A conversation about race, genes, bias, and fairness.
Over the last week and a half, I've been having—and if you're reading along and commenting, you've been indirectly having—a conversation about race with John McWhorter and Steve Sailer. This wasn't an agreed-upon discussion. It just started up, and people joined in, as often happens on the Internet. Yesterday, Noah Millman of The American Scene weighed in. I'm calling this a conversation even though not everyone involved is enamored of, or even talking directly to, everyone else. And there's a good chance we'll drift back into silence at this point, as each of us moves on to other things. But it's worth summarizing a few points we've covered so far.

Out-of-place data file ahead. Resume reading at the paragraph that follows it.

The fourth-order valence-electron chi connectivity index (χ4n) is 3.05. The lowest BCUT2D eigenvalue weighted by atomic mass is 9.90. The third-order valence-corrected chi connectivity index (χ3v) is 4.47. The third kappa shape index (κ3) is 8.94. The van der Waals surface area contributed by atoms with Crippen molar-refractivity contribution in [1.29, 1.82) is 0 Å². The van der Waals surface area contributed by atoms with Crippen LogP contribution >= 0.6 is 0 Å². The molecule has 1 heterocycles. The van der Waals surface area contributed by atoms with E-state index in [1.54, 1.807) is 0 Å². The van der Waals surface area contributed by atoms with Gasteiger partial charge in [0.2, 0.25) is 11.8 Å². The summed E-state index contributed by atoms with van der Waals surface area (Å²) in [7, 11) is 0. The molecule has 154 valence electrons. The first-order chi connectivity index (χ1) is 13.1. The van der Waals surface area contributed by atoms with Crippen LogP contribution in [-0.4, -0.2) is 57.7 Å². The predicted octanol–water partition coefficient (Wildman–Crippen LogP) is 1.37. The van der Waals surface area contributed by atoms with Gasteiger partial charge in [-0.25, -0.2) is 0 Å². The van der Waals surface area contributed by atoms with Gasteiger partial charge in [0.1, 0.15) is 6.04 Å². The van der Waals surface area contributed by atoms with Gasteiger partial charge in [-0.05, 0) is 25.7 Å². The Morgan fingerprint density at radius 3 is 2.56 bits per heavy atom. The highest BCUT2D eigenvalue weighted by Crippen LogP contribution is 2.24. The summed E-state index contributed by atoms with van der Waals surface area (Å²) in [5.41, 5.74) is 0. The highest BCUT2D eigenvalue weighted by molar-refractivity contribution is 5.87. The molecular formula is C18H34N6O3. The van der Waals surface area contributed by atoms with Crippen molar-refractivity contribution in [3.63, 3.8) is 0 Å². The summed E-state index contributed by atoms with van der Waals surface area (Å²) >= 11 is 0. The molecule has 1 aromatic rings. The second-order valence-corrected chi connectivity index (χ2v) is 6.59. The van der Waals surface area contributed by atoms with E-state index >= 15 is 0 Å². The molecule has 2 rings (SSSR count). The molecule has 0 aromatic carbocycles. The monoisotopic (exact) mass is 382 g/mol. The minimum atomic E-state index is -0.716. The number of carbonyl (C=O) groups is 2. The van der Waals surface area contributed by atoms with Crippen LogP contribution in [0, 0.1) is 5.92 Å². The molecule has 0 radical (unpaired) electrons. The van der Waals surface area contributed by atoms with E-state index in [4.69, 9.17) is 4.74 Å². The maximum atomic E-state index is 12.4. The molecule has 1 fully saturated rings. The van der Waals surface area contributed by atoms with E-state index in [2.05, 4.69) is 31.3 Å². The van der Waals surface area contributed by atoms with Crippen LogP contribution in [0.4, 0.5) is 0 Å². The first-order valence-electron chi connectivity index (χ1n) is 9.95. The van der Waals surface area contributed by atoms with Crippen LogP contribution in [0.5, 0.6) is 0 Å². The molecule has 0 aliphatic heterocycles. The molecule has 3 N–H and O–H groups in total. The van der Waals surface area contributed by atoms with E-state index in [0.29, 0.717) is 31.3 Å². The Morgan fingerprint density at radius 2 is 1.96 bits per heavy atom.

The conversation started with the release of the latest data from the National Assessment of Educational Progress, followed by a New York Times report that focused on the racial angle (" 'No Child' Law Is Not Closing a Racial Gap"). The discussion continued with:
4. Millman's take on the whole exchange.
A few points worth noting:
1. Sailer, the person in this conversation who most vigorously defends categorizing people by race in the course of assessing their worth to society, has offered to give up that practice. In exchange, he wants proponents of affirmative action to give up the converse practice of categorizing people by race in the course of trying to equalize opportunity or outcome. I'm inclined to take this deal. My impression so far is that McWhorter, despite his criticisms of affirmative action, wouldn't. But I'll leave that question to him.